Long Island City Might Get 25,000 Amazon HQ2 Jobs. Here's Who Would Benefit.
After almost a year of fevered anticipation, Amazon is on the brink of announcing its pick for HQ2. And if recent leaks are to be believed, commercial real estate players in the Queens neighborhood of Long Island City may be the big winners.
Monday, the New York Times reported that Amazon plans to select two locations — Long Island City and Crystal City in Arlington, Virginia — and could split the 50,000 employees over both cities in order to lower the impact on their housing markets and transit networks.
Amazon announced a shortlist of cities for its highly anticipated second headquarters back in January, but despite widespread speculation and commentary over which city would land the campus, the process has been largely shrouded in mystery all year.
Since the news broke late Monday that Amazon could be close to reaching a deal to bring at least part of HQ2 to Long Island City, Eric Benaim’s phone has been going off.
“It’s very exciting news. I didn’t sleep because my phone was blowing up from clients, friends and colleagues,” said Benaim, the CEO of Modern Spaces, who has been in Long Island City real estate for more than a decade and is on the board of directors for the Long Island City Partnership. “Luckily, Long Island City has been preparing for this moment.”
Queens developers and brokers told Bisnow that access to New York City’s talent pool, the neighborhood’s cheaper development sites, booming population and transportation are all part of Long Island City’s calling card. The area is ready for something like HQ2, they said, or it will be soon enough.
“We’re probably geographically the best location for a company like Amazon,” Benaim said, pointing to what he said is a four-minute subway ride to Midtown Manhattan and a 10-minute trip to LaGuardia Airport.
“The only real thing we are lacking is retail," he said. "Other than that retail shopping, we have everything we need.”
The possible location for the campus is not clear, but Benaim said he has heard it could be the Court Square area. There is certainly plenty of office space in the pipeline.
Savanna’s One Court Square will bring 1M SF to the market in 2020 when Citigroup moves out of the building. Tishman Speyer is building a 1.2M SF office project on Jackson Avenue, called JACX, where WeWork and Bloomingdale's are set to open offices.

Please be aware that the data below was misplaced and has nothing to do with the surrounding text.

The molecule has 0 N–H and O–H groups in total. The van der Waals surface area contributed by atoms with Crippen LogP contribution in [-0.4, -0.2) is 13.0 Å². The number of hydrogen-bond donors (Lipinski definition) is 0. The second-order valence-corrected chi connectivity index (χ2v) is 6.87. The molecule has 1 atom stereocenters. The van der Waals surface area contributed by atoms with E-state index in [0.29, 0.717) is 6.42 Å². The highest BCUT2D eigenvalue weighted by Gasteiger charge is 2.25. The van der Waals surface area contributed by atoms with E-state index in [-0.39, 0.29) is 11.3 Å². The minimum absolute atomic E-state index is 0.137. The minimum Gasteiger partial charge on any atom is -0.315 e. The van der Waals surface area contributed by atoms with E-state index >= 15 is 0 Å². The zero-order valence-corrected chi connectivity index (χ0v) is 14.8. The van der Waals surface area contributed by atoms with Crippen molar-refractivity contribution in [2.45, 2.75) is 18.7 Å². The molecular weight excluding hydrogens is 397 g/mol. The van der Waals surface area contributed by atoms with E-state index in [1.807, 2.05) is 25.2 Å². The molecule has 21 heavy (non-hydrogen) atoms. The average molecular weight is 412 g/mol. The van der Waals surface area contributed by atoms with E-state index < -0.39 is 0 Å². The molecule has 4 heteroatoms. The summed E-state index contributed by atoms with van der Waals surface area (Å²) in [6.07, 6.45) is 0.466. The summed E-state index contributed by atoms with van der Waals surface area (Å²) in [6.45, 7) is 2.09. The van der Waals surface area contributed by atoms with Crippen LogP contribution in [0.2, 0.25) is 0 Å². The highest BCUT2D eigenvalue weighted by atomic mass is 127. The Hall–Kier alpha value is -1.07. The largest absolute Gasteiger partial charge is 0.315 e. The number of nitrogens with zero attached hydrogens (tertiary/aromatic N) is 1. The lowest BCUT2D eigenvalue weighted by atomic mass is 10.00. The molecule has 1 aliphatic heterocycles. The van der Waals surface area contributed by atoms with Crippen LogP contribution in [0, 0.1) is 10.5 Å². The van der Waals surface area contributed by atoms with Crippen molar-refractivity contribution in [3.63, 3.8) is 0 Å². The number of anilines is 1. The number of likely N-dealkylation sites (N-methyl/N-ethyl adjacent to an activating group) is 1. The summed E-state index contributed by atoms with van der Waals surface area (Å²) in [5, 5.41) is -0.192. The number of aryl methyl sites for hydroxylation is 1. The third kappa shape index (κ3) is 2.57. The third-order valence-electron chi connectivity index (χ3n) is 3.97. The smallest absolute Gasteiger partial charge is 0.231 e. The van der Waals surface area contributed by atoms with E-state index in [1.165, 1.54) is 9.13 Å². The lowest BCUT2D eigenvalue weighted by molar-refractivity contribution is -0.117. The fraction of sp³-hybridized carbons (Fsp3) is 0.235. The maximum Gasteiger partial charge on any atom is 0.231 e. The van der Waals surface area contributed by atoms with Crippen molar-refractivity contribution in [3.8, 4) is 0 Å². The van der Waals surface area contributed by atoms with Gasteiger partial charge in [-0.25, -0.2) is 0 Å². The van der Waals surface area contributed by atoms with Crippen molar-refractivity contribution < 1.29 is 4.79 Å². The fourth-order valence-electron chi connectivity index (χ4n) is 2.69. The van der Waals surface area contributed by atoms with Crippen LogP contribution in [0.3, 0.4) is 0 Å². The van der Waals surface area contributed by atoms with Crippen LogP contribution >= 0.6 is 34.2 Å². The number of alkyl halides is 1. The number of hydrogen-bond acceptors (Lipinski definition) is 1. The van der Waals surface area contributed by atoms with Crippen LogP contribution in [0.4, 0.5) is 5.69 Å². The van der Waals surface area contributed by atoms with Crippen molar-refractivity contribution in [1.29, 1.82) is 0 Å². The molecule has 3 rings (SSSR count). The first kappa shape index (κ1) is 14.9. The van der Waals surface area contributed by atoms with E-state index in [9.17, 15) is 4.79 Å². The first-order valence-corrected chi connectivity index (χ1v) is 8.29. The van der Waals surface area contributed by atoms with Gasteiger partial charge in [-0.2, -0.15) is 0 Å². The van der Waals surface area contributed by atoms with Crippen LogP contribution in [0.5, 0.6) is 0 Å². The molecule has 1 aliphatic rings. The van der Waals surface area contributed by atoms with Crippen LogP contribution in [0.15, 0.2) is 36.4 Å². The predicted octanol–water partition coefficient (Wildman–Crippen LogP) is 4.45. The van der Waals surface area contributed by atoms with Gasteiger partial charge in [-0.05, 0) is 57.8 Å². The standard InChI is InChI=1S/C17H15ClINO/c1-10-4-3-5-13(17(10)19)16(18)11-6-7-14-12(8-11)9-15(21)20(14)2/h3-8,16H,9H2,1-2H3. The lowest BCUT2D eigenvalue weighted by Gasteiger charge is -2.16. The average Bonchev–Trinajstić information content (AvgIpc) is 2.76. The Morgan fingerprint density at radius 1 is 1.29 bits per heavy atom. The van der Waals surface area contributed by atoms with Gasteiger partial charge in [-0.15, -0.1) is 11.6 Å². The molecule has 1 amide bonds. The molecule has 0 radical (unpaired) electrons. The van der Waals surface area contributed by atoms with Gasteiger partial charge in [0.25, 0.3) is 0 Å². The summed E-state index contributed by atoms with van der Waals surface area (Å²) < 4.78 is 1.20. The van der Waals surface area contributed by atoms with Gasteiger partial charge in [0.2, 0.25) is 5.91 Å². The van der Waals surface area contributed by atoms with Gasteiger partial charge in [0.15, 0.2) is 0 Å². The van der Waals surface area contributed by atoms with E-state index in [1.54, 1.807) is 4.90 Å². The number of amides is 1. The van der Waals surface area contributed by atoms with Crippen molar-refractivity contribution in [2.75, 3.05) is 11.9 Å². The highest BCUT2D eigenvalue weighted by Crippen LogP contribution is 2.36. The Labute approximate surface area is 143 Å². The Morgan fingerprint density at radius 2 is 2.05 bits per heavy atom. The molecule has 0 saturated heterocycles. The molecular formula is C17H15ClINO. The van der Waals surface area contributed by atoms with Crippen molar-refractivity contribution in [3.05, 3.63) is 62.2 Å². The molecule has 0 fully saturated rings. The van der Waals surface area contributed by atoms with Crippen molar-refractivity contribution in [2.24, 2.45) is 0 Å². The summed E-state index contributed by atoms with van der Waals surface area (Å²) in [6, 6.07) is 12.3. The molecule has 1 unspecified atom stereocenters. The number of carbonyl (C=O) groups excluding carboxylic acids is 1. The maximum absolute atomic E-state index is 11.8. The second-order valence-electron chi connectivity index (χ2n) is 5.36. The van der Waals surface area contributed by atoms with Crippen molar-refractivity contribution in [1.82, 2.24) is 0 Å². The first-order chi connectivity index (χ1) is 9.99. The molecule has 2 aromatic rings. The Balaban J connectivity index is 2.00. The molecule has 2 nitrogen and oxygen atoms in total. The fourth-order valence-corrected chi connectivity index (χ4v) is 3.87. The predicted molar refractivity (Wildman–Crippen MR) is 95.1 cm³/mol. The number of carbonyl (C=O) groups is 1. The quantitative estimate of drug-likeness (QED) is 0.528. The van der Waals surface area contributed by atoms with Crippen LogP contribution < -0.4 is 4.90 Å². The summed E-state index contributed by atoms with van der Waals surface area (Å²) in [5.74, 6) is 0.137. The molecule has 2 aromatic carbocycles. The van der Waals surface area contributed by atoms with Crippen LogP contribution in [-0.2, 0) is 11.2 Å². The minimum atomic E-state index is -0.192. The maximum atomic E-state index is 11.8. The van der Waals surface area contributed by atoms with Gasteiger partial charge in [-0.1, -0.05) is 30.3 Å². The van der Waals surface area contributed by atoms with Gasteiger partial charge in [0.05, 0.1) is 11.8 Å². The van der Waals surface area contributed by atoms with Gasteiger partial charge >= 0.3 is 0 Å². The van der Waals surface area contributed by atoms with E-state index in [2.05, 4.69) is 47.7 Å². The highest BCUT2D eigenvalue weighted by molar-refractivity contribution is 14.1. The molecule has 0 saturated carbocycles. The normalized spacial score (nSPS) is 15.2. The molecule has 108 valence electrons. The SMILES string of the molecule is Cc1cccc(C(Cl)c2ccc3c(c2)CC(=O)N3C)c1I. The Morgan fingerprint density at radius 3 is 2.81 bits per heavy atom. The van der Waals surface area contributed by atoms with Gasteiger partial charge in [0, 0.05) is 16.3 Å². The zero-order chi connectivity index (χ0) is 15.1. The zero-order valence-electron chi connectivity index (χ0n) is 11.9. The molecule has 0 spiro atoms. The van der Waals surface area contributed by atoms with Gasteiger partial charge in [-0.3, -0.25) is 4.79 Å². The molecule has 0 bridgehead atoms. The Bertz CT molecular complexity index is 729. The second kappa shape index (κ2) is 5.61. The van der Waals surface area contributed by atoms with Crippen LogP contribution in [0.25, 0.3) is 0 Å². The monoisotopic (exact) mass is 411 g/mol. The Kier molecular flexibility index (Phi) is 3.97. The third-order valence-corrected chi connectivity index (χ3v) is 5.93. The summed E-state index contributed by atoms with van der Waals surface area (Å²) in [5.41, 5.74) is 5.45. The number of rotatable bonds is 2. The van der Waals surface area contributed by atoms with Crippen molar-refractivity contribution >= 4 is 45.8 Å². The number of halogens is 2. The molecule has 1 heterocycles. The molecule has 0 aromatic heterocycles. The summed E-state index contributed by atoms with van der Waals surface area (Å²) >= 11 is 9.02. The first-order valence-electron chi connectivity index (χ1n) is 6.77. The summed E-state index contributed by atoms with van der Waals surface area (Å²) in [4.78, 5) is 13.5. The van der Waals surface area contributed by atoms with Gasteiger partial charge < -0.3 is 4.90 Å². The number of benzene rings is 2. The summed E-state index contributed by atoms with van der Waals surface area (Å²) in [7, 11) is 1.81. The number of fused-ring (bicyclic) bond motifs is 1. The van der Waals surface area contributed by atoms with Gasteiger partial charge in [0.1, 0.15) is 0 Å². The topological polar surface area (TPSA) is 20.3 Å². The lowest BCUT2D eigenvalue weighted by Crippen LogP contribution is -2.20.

Developers have been drawn to the area. Normandy Real Estate Partners, Keystone Equities and GE Capital this year spent $39M on an industrial building at 25-11 49th Ave. where the group is planning a 238K SF office building. In May, The Kaufman Organization acquired a 99-year ground lease on the Cardinal Building, a 65K SF building at 21-01 51st Ave., which it will convert to office space.
Some analysts predicted Amazon would snub New York City because it is one of the most expensive places in the world to build, and has a sky-high cost of living. Others, including RXR Executive Vice President Seth Pinsky, have argued the city’s unmatched talent pool could be too hard for the tech giant to resist.
“What Amazon was looking for in HQ2 was a neighborhood that brought all of the benefits of New York City, but had a culture of its own and a culture that it could help shape — that’s Long Island City,” Pinsky said, though he added Amazon's designs on Long Island City are still rumors right now.
RXR also owns a site in Long Island City, and was part of a consortium of developers, including Tishman, Savanna, TF Cornerstone and Silvercup, working on LIC's bid in 2017, Crain's New York Business reported.
“It’s a great neighborhood with great character, and it’s also a neighborhood of development, so new residents can build on the character and turn it into something even more exciting,” Pinsky said.
In its bid, the New York City Economic Development Corp. suggested four separate locations in New York City that could house the new campus — Midtown West/Hudson Yards, Long Island City, Brooklyn's Tech Triangle and the area around the World Trade Center.
Of those areas, Long Island City may offer something of a compromise, sources said. It is easily accessible across four boroughs, and has seen a flood of new housing stock in recent years. Plus it is close to the Cornell Tech campus on Roosevelt Island being built by Forest City. What’s more, the development sites come at a discount.
“The land is cheaper and you can do office as-of-right in most manufacturing zones,” said Slate Property Group principal David Schwartz, whose firm has three projects in Queens. “They may want to have a blank campus … [and] they might want to do something really big and kind of unique.”
Questions will persist about how 25,000 employees in 4M SF of offices — to say nothing of the businesses sure to pop up in Amazon's orbit — would impact the surrounding area.
The subway's 7 train connects Long Island City to Manhattan and is already one of the city's most congested lines. That only figures to worsen when Hudson Yards fully opens at the line's western terminus.
Last week, New York City announced it would spend $180M on transit and sewage upgrades, the New York Times reports. There is also an ongoing effort to rezone a section of Long Island City to allow more density.
The possibility of HQ2 is thrilling for residential developers. A flurry of rental development in Long Island City has forced landlords to offer incentives to fill up their units. In September, more than 55% of new leases signed in Northwest Queens included some form of concession, according to appraisal firm Miller Samuel.
Simon Baron President Matthew Baron said this news could crush any lingering fears that the area has too much rental supply. His firm last month bought out its partner Quadrum Global at ALTA LIC, a Long Island City apartment complex with 467 units.
“I think everyone is very hopeful right now,” he said. “We are ready for it. We think it’s going to be fantastic for New York.”